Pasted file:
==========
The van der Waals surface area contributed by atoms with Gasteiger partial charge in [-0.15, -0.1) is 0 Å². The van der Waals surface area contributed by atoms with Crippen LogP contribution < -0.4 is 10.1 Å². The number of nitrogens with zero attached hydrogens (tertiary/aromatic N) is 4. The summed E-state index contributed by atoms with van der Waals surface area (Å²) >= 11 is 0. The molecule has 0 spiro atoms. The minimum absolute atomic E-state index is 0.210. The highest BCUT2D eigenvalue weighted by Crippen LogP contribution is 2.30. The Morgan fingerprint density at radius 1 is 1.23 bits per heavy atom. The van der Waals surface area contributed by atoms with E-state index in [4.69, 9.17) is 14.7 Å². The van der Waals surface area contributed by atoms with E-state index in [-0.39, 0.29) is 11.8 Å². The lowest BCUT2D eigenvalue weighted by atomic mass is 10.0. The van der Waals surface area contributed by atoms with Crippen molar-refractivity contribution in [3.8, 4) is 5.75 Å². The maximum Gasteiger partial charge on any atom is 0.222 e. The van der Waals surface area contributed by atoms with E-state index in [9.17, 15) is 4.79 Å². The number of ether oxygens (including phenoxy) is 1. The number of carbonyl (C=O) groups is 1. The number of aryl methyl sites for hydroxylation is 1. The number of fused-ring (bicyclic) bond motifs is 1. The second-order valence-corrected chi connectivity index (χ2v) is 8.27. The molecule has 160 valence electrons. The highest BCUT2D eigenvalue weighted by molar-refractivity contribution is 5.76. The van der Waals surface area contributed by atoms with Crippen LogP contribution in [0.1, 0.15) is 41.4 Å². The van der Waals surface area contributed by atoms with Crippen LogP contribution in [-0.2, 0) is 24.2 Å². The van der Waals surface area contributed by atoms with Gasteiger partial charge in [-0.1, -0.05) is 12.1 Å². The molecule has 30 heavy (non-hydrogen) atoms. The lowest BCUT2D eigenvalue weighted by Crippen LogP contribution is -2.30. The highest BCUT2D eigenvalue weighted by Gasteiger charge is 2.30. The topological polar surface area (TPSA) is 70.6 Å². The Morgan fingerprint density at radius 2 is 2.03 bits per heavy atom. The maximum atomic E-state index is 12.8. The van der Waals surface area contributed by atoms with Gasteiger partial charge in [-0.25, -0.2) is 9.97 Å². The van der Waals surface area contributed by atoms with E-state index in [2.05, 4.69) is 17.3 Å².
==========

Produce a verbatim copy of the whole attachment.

The van der Waals surface area contributed by atoms with Gasteiger partial charge in [-0.15, -0.1) is 0 Å². The van der Waals surface area contributed by atoms with Crippen LogP contribution < -0.4 is 10.1 Å². The number of nitrogens with zero attached hydrogens (tertiary/aromatic N) is 4. The summed E-state index contributed by atoms with van der Waals surface area (Å²) >= 11 is 0. The molecule has 0 spiro atoms. The minimum absolute atomic E-state index is 0.210. The highest BCUT2D eigenvalue weighted by Crippen LogP contribution is 2.30. The Morgan fingerprint density at radius 1 is 1.23 bits per heavy atom. The van der Waals surface area contributed by atoms with E-state index in [4.69, 9.17) is 14.7 Å². The van der Waals surface area contributed by atoms with E-state index in [-0.39, 0.29) is 11.8 Å². The lowest BCUT2D eigenvalue weighted by atomic mass is 10.0. The van der Waals surface area contributed by atoms with Crippen molar-refractivity contribution in [3.8, 4) is 5.75 Å². The maximum Gasteiger partial charge on any atom is 0.222 e. The van der Waals surface area contributed by atoms with E-state index in [9.17, 15) is 4.79 Å². The number of ether oxygens (including phenoxy) is 1. The number of carbonyl (C=O) groups is 1. The number of aryl methyl sites for hydroxylation is 1. The number of fused-ring (bicyclic) bond motifs is 1. The second-order valence-corrected chi connectivity index (χ2v) is 8.27. The molecule has 160 valence electrons. The highest BCUT2D eigenvalue weighted by molar-refractivity contribution is 5.76. The van der Waals surface area contributed by atoms with Crippen LogP contribution in [0.1, 0.15) is 41.4 Å². The van der Waals surface area contributed by atoms with Crippen LogP contribution in [-0.2, 0) is 24.2 Å². The van der Waals surface area contributed by atoms with Gasteiger partial charge in [-0.1, -0.05) is 12.1 Å². The molecule has 30 heavy (non-hydrogen) atoms. The lowest BCUT2D eigenvalue weighted by Crippen LogP contribution is -2.30. The highest BCUT2D eigenvalue weighted by Gasteiger charge is 2.30. The topological polar surface area (TPSA) is 70.6 Å². The Morgan fingerprint density at radius 2 is 2.03 bits per heavy atom. The maximum atomic E-state index is 12.8. The van der Waals surface area contributed by atoms with Gasteiger partial charge in [-0.25, -0.2) is 9.97 Å². The van der Waals surface area contributed by atoms with E-state index in [2.05, 4.69) is 17.3 Å².